Everyone collects something. Many of our visitors collect memories, then return again and again to relive them.
We'd love to hear about your favourite Christkindl memories.
Ah, the memories... Your nose tingles with the smells of schnitzel, apple fritters and mulled wine.
Voices singing Silent Night rise and fall. You are entranced and transported.
You are here in 2019, and you are there, 700 years ago, when Christkindl Markets first began in Germany.
You take a selfie with Christkindl, two beautiful Angels and Knecht Ruprecht.
Wide-eyed wee ones delight at the G-scale Model Railway.
Craft workshops and Kinderecke are busy with children and parents
making Christmas keepsakes. Kids marvel at Klaus the antique organ
grinder/concertina player. Blacksmiths warm up the square.
In four days, 30 folk dancers, choirs and bands present nonstop entertainment.
Christmas is about memories – family members who have passed, seeing grandchildren for the first time, proposing marriage to a loved one, and this year, sadly, celebrating the season with family and friends from a distance. For several centuries, German-speaking immigrants have come to Canada. Settler communities, such as the Germans, often leave families and friends behind with little or no expectation of ever seeing them again – of never sharing a Christmas meal, or wishing them Fröliche Weihnachten.
In 1951, the Schlechta Family left war-ravaged Germany for their new home in Canada.* Their ship arrived in Halifax on a rainy Christmas Eve. The rain turned to snow overnight – “It was Christmas morning in a strange, cold land” recalls then ten-year-old Christine.
“For breakfast, I received a bowl of some strange stuff called Corn Flakes. From the staff at the hostel I received a colouring book and wax crayons. I had never seen wax crayons before, as I was used to pencil crayons. I found it was difficult to colour with them and stay inside the lines, but the colouring book kept me occupied for many days. That evening we had our first-ever turkey dinner with stuffing, mashed potatoes, cranberry sauce and gravy.” In January 1952, the Schlechta Family arrived via train in Kitchener, Ontario to begin their new life in Canada. Christmas is about memories – some happy, some sad – but always hopeful for a new beginning. *With thanks to the Schlechta Family for sharing their memories with the Canadian Museum of Immigration at Pier 21.
Want to know more about German immigration to Waterloo Region? Ask your local library to borrow:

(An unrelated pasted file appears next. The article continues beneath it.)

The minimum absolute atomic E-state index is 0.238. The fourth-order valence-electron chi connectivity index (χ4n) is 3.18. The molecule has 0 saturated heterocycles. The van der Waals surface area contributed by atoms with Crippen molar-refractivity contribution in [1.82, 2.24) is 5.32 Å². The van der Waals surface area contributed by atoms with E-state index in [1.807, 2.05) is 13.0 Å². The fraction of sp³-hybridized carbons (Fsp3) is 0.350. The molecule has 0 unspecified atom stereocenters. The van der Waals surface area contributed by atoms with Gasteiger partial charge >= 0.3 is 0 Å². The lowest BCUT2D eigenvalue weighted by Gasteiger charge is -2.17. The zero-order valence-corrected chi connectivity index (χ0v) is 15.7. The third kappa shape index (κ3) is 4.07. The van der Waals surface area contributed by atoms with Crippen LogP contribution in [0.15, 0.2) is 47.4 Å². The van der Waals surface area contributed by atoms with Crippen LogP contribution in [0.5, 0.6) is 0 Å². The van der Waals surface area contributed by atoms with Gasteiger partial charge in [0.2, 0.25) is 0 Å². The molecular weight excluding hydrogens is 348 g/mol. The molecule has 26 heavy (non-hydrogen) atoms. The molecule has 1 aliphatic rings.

Little Paradise: The Saga of the German Canadians of Waterloo County, Ontario, 1800-1975, written by Gottlieb Leibbrandt, published by Allprint in 1980.
New to the Christkindl Market in 2019, The Beyers visited our market direct from Berlin, Germany. The charming duo, Marion and Klaus, sang holiday favourites in both German and English.
Enjoy listening and singing along to the 2019 Christmas show by Marion & Klaus Beyer in Today's Concert.
~ YOU ARE INVITED TO RELIVE THIS MEMORY ~
Sunday, December 20th, 7:00 pm
Turn the light down low, get comfy and tune in to Midtown Radio this Sunday and get transported back to Christmas Eve, 1943.
Over the years, Christkindl Market has had many dedicated friends volunteering to help grow this renowned festival.
Sadly, some are no longer with us and we remember them with fondness and gratitude.
Memories of one of our original photographers, Joseph Vladars
Josef began his adventures during WWII and ultimately settled in Canada where he met his wife during their ocean passage. Josef was a teacher for over 30 years and retired from Cameron Heights Collegiate in 1992. He was generous with his time and in his spare time, loved to photograph his many friends at Christkindl Market. He was a mentor to thousands and a friend to more. The photographic memories he captured in the early years of Christkindl Market live on today.
In Memory of two helpers for 'The Sausage Man,' Bruce Emmerson & Gunther Cweklinskiv
Both started as volunteers at Christkindl Market in 1998. They left this world too soon. Gunther is missed as are his energy and contribution to the Festival.
Bruce Emmerson (right), would say "Change the things you can, and don't worry about the things you have no control over!" Bruce was very involved with The Concordia Club, Oktoberfest, and Christkindl Market!
Memories of a passionate collector and lover of all things TRAINS, Alfred Aldred Sr.
Fred Aldred, Sr. started the passion for Garden Scale Model Railway train displays and after he passed away, he passed it on to his son Fred Jr. and his wife Jenny. Fred built a huge following of kids of all ages at Christkindl Market. The Festival was 4-days long plus it took at least two days to set it all up and a day to take it down. "We watch kids in strollers who later return as adults with with their own kids," he would say.